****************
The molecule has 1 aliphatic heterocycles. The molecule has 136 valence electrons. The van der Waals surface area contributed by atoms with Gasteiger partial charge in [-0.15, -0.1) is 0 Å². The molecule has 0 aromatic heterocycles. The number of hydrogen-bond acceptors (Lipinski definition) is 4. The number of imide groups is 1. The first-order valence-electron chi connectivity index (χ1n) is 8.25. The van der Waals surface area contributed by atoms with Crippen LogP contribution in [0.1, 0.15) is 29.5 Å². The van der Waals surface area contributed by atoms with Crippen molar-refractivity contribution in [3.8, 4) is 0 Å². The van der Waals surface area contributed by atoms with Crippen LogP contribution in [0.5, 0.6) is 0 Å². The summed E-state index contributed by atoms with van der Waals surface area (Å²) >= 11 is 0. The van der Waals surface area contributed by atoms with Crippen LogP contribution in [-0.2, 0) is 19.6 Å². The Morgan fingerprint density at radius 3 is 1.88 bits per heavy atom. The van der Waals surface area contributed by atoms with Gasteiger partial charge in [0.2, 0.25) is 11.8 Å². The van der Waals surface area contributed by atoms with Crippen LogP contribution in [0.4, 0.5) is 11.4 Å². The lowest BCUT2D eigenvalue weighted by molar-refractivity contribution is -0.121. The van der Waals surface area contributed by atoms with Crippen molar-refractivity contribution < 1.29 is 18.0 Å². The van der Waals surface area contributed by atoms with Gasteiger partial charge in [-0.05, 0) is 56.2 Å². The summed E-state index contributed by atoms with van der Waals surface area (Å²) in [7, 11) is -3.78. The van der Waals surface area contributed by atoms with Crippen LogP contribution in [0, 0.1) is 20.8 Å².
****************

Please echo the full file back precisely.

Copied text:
The molecule has 1 aliphatic heterocycles. The molecule has 136 valence electrons. The van der Waals surface area contributed by atoms with Gasteiger partial charge in [-0.15, -0.1) is 0 Å². The molecule has 0 aromatic heterocycles. The number of hydrogen-bond acceptors (Lipinski definition) is 4. The number of imide groups is 1. The first-order valence-electron chi connectivity index (χ1n) is 8.25. The van der Waals surface area contributed by atoms with Crippen LogP contribution in [0.1, 0.15) is 29.5 Å². The van der Waals surface area contributed by atoms with Crippen molar-refractivity contribution in [3.8, 4) is 0 Å². The van der Waals surface area contributed by atoms with Crippen LogP contribution in [0.5, 0.6) is 0 Å². The summed E-state index contributed by atoms with van der Waals surface area (Å²) >= 11 is 0. The van der Waals surface area contributed by atoms with Crippen LogP contribution in [-0.2, 0) is 19.6 Å². The Morgan fingerprint density at radius 3 is 1.88 bits per heavy atom. The van der Waals surface area contributed by atoms with Gasteiger partial charge in [0.2, 0.25) is 11.8 Å². The van der Waals surface area contributed by atoms with Crippen LogP contribution in [0.4, 0.5) is 11.4 Å². The lowest BCUT2D eigenvalue weighted by molar-refractivity contribution is -0.121. The van der Waals surface area contributed by atoms with Crippen molar-refractivity contribution < 1.29 is 18.0 Å². The van der Waals surface area contributed by atoms with Gasteiger partial charge in [-0.05, 0) is 56.2 Å². The summed E-state index contributed by atoms with van der Waals surface area (Å²) in [7, 11) is -3.78. The van der Waals surface area contributed by atoms with Crippen LogP contribution in [0, 0.1) is 20.8 Å².